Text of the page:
- Fallback method which is sure to always work, as it is virtually the same as getting all the blockchain data you'd get from another node, but in one single file.
- It's lighter because it doesn't have any overhead for indexing etc.
- It can be appended to easily when new data is available.
- Slower, because the daemon needs to verify all the data, the same as it would do when getting blocks one by one from the connected nodes.
- Also, if you keep both LMDB and the .raw on the same drive, the performance impact will be amplified as the same drive will be used for read/write and it can't do both operations at the same time.
In the past, the LMDB database format was not compatible across platforms. This is an optimized storage built with performance and robustness in mind, to allow the wallet to quickly access and use the data it needs.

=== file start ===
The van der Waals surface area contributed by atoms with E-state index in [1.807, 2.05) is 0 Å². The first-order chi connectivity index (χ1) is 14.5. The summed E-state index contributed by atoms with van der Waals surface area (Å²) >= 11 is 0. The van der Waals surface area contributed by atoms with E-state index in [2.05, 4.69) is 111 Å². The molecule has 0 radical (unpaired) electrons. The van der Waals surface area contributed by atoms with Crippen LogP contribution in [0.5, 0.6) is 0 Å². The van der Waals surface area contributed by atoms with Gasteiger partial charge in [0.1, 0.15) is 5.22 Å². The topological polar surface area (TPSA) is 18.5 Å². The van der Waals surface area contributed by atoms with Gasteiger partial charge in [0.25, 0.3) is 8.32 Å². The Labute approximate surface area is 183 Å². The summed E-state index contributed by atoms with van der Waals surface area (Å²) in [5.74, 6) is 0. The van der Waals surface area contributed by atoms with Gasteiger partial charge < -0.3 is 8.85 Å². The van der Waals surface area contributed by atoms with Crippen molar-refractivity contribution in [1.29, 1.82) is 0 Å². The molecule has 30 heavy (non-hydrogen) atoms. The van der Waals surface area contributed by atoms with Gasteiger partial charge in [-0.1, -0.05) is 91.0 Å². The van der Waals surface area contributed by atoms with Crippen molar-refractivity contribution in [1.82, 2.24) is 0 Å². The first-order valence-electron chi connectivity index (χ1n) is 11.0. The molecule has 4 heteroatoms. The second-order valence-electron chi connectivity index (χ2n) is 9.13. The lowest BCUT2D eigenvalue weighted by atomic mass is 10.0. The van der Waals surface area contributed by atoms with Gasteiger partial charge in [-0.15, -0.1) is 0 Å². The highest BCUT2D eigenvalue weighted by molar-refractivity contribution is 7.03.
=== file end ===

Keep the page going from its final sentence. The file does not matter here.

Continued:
On the other hand, the .raw file is "raw" as the name implies, meaning it should be platform-agnostic, ie, the data inside is the bare minimum, unoptimized, blockchain data, as it flies over the network, and nothing else. Think of it as just copying and pasting block data one on top of another and saving this into a file. The .raw file, then, is just a collection of all the blocks in the correct sequence.
When importing, the wallet needs to check it for consistency, by validating each block in the .raw file against concensus rules, because it can't know whether it had been constructed in the correct way, so it needs to check the signatures, PoW etc., unless you exported the .raw yourself or got it from a trusted source.